Mexico’s Pathway to a Green Economy

Mexico’s National Development Plan 2007-2012 seeks to achieve economic growth, generate more and better jobs and reach sustainable human development. Environment sustainability is a key concept of Sustainable Human Development.

See Mexico's Country Study Summary










Mexico’s National Development Plan 2007 – 2012 includes a focal point on environmental sustainability, in the following areas:

Climate Change - Mexico is one of the first developing countries to make the unilateral commitment to voluntarily diminish its carbon emissions 51 million tonnes of CO2 by 2012, through its Special Climate Change Programme (PRCC)

The Human Rights Program of the Environmental Sector - The aim of this programme is to improve and to promote the rights of individuals on the environment.

The Youth Programme to Environmental Sustainability - The Mexican government is working closely with the Mexican youth to promote and increase awareness about the concept of sustainable development and the harmful consequences of climate change.

Indigenous Peoples Programme and the Environment - This programme focuses on the issue of equal access to natural resources and fair distribution of national resources, with respect to traditional and cultural heritage.

Gender Equality and Environmental Sustainability - The Mexican government aims at integrating and promoting more gender equality, and increasing the participation of women, in decision-making processes within public sectors and government bodies related to sustainable use of natural resources.

Prevention and Management of Waste - Mexico is working on environmental waste reduction to achieve better management of waste through an environmental policy.

To view all programs, please click here

Green Economy Success Story: Wind Energy in Mexico

Since 2005, Mexico has exponentially increased its wind power production, from a low production capacity of 2 MW to 514 MW in 2010, thus ranking as the second wind power producer in Latin America after Brazil 

In the southern state of Oaxaca, in a region called Isthmus of Tehuantepec, one of the best in Latin America for wind power generation, we find the majority of wind farms and important projects under development. Point to be noted that the largest wind farm in Latin America is located in that state and is named the Eurus plant, owned by the company Acciona. Mexico is expecting to continue developing wind farms that will generate almost 3,800 MW in the near future (2014)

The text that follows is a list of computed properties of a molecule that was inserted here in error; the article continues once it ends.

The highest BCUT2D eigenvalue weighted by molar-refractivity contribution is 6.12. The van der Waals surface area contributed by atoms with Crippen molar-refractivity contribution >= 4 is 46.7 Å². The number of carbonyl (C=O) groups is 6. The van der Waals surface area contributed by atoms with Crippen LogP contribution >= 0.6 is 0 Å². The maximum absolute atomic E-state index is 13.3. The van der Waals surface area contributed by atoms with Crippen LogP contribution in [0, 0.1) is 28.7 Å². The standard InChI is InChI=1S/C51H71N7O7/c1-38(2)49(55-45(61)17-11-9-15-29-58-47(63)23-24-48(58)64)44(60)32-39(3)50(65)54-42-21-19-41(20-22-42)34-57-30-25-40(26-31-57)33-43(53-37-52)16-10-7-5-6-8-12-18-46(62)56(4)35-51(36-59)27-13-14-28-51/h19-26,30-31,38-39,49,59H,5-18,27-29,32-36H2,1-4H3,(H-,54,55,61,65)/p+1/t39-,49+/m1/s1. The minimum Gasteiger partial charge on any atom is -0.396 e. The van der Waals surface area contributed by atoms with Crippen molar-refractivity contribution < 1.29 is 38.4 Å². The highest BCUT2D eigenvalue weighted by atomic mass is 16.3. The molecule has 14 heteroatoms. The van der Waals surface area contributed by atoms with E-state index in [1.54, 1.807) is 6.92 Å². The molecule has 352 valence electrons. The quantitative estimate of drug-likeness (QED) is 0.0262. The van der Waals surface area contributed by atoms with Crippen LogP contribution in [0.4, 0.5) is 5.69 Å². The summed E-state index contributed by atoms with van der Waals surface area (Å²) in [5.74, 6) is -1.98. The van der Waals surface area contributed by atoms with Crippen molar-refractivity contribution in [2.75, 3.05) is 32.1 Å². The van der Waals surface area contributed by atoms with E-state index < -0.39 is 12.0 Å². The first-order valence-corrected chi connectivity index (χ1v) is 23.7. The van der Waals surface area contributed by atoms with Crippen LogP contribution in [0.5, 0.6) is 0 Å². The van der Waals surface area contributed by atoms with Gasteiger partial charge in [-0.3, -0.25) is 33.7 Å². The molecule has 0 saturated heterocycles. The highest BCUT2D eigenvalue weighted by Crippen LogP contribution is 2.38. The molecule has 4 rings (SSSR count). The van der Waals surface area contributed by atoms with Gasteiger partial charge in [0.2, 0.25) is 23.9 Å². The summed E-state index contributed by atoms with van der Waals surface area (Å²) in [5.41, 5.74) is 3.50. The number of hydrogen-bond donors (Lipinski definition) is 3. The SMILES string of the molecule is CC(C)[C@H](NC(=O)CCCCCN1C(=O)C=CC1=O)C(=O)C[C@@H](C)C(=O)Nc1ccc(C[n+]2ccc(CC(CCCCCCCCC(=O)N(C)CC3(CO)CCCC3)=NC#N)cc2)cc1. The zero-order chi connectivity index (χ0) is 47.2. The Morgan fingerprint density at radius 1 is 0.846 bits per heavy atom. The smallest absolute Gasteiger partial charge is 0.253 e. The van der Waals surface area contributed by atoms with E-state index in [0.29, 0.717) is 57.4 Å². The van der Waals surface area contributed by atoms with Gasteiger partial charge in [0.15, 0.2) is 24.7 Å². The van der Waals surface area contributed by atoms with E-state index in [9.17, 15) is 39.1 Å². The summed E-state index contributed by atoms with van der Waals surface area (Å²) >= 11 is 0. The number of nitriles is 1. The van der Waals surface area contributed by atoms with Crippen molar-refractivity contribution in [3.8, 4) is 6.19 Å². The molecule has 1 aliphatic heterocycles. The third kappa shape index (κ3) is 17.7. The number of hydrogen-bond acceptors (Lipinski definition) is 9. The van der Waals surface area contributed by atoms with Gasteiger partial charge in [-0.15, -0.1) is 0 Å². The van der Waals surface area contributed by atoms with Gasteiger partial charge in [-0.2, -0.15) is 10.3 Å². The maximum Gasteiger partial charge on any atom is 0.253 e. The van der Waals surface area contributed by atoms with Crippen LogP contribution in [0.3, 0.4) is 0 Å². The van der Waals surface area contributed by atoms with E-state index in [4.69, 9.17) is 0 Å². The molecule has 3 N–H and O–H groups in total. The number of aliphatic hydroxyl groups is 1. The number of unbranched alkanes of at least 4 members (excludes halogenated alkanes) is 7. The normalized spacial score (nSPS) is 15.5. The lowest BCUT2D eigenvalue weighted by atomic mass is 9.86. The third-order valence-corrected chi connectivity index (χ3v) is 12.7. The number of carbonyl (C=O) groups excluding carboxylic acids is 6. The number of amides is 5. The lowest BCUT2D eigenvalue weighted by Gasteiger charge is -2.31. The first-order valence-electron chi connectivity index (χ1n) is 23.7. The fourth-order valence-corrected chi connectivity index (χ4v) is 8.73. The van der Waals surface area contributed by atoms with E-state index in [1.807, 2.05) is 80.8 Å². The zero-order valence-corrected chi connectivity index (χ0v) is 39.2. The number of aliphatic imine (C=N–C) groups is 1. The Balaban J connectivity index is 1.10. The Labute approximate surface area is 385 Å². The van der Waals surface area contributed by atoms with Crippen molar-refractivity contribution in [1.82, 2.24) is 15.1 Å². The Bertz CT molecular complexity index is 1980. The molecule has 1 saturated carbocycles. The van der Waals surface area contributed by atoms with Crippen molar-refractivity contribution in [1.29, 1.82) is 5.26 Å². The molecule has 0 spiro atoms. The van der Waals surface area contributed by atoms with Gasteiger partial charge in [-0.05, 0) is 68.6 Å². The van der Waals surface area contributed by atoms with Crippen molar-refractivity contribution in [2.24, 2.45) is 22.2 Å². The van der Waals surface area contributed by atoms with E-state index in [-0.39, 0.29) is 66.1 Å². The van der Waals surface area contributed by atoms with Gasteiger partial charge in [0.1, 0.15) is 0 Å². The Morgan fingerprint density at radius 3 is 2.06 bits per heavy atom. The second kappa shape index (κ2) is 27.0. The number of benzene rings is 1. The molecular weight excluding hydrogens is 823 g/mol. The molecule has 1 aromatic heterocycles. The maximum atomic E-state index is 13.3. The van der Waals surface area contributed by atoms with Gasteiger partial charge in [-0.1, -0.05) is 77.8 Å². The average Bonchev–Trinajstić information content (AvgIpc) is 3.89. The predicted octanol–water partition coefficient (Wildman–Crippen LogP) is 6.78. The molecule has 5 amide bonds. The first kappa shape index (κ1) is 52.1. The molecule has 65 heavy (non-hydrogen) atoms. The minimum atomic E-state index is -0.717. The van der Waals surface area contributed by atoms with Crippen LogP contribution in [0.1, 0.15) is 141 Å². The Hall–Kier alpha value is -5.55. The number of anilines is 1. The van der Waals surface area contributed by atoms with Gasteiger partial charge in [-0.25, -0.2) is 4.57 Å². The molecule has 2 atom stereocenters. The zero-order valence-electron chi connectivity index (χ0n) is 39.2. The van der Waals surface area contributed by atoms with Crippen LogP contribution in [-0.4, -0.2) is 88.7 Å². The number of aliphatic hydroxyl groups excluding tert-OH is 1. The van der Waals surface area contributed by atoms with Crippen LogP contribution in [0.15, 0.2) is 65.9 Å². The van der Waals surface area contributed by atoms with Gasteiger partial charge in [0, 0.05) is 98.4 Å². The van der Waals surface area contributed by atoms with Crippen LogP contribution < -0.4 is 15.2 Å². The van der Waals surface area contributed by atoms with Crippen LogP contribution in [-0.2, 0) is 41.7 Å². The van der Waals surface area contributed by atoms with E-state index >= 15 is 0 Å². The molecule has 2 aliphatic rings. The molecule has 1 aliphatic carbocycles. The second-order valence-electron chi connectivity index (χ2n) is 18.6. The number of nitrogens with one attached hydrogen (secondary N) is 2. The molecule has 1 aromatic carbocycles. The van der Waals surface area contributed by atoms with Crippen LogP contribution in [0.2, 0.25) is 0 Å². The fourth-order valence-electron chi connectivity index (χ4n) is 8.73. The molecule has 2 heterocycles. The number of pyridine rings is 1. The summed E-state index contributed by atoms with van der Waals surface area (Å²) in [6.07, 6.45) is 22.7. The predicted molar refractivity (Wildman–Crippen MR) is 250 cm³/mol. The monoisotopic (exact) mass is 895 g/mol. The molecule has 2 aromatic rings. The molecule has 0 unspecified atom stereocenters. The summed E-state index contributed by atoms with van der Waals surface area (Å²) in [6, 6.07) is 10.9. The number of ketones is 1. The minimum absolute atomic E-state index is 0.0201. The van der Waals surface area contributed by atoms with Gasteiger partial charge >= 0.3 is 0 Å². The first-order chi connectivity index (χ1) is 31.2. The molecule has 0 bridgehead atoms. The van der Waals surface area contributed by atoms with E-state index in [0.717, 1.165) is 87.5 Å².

The wind sector has tremendously changed the way Mexicans perceive renewable energy. Indeed, many people have been able to find new jobs in this new industry and this has benefited mostly the local population. See the video 

For example, the Eurus wind farm which is a joint venture between Acciona and the Mexican cement producer Cemex, can supply energy to almost half a million people. In addition, Acciona has been able to offer jobs to almost 850 persons during the project construction. It is currently employing 400 people on the wind farm.

Partnership with UNEP on Green Economy

The Ministry of Environment and Natural Resources (SEMARNAT) and UNEP signed a Memorandum of Understanding to facilitate Mexico's transition towards a green economy and low carbon development.

On January 2012, the Director of UNEP´s Division of Technology, Industry and Economics, Sylvie Lemmet, the Head of UNEP´s Green Economy Initiative, Steven Stone, the President of the National Institute of Ecology, Francisco Barnes, the Coordinator of International Affairs of the Ministry of Environment and Natural Resources, Enrique Lendo, and UNEP’s representative for Mexico, Dolores Barrientos, launched a scoping study that will assist Mexico in its transition to a green economy. Objectives include the achievement of greener jobs creation, improvement of environmental sustainability and economic competitiveness, and stimulating inclusive growth. Furthermore, the scoping study will support a national dialogue between the different stakeholders, such as government officials and policy-makers, civil society and the private sector. Finally, this study will serve as an analysis for developing policy drivers that will steer financial investments towards a green economy.